Cable Nets Aim for 1.0 Rating
Off-nets, originals and movies help make little networks get bigger
By Allison Romano -- Broadcasting & Cable, 8/10/2003 8:00:00 PM
When Henry Schleiff arrived at Court TV in 1998, he took over a thinly-distributed network with a scant 0.1 rating in prime. Now, the channel is poised to cross a major cable threshold: the 1.0 monthly rating.
|The 1.0 Wannabes|
|Network||July '03 HH||July '02 HH|
|Source: Nielsen Media Research
|Sci Fi Channel||0.9||0.9|
Reaching a 1.0 rating, which, depending on distribution, translates to about 1 million viewers, is an important milestone on the path to joining cable's elite. Of the 52 Nielsen-rated cable networks in July, only 14 recorded a 1.0 rating or better. Those 14 include cable's biggest draws, with general entertainment powerhouses like TNT and Lifetime, as well as kids nets.
Another batch of networks hovers just below the benchmark with 0.8 and 0.9 ratings. In addition to Court TV, Sci Fi and FX are close to breaking through and staying above 1.0. TLC and MTV regularly cross over and back, depending on how their hit shows are performing. The Hallmark Channel and AMC—both with retooled strategies—are building, each having scored a 0.8 in July. HGTV, one of the more popular niche nets, regularly records a 0.8.
To move Court TV up, CEO Schleiff first had to dump prime time trial coverage in favor of acquired off-network dramas. More recently, Court moved to all originals in prime with strips like Forensic Files and weekly shows like Dominick Dunne's Power, Privilege and Justice. The strategy has clicked with viewers. Since 2000, Court has eked out an additional tenth of a rating point each year. In about the same time, distribution swelled from 30 million subscribers to 80 million.
"It is predictable growth," said Schleiff. "We have cutting-edge, smart, good programming." Just as important, he said, Court's demographics have also improved.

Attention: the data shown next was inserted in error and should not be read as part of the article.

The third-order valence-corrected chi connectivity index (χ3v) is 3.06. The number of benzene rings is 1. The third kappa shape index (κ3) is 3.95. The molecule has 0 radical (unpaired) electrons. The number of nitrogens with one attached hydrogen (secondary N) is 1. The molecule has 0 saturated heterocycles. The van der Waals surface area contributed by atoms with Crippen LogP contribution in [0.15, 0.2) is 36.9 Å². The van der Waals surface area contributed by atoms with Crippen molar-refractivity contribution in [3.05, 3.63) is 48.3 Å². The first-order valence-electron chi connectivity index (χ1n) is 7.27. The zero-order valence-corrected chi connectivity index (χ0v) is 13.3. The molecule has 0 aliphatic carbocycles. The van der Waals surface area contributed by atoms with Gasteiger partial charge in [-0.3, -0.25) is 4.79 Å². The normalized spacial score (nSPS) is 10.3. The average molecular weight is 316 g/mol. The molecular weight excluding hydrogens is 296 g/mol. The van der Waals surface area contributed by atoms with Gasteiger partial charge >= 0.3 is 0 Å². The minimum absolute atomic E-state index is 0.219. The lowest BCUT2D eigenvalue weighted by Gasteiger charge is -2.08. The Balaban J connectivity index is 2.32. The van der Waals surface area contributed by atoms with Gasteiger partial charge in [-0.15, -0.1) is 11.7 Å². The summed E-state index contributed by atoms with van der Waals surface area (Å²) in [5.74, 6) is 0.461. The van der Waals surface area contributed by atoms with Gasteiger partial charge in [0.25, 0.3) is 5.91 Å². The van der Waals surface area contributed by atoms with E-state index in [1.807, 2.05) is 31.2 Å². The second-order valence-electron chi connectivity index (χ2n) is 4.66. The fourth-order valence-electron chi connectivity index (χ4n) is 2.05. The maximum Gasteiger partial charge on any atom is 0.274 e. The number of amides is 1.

Of course, the surest way to break through is with a hit show. As Trading Spaces bubbled up to become one of cable's top shows, TLC's ratings also rose—even passing older sibling Discovery Channel in some months.
The Sci Fi Channel had its own hit last December with the $40 million Steven Spielberg-produced miniseries Taken. The 10-part series averaged 4 million viewers and Sci Fi's ratings soared to a 1.6 in prime that month. But as great as Taken was, said Sci Fi CEO Bonnie Hammer, it's what comes after that really matters. "Events are great for awareness, but you need a foundation to keep people coming back on a weekly basis," she said.
Sci Fi followed Taken with the well-received Children of Dune miniseries and new episodes of Stargate SG-1. Sure, ratings have come back to Earth, but Sci Fi has had year-to-year growth ever since.
A "home-run show" is key, explains Horizon Media's research chief Brad Adgate, because it helps "maintain your core audience and bring in new viewers, and is a way promote your other shows."
But not always. FX, for example, has had trouble translating its hits into overall ratings success. Viewers are loyal to gritty cop drama The Shield and NASCAR Winston Cup races and new plastic surgeon drama Nip/Tuck is one of cable's summer hits. Still, FX's prime time average has not popped.
Between originals, network executives say, you need strong theatricals and acquired series to carry the load and made-for movies to spark ratings. Off-network drama Law & Order helps fuel TNT's ratings dominance. And, between high-rated originals like Monk and Peacemakers, off-nets like Jag and Adam Sandler movies carry the load for USA.
Hallmark Channel is following a similar strategy. Come September, reruns of M*A*S*H and Matlock will anchor the schedule and the channel will step up original movie production—one per month for now, eventually expanding to two. It also has acquired movies from Hallmark Hall of Fame and Walt Disney Co. A new Saturday Western block is pulling in 1.0 ratings.
Aiming to get younger, AMC recently cast off older-skewing movies in favor of more contemporary titles and original programming, like the clay animation celebrity spoof show The Wrong Coast. The plan is working, ratings are going up and the audience is skewing younger.
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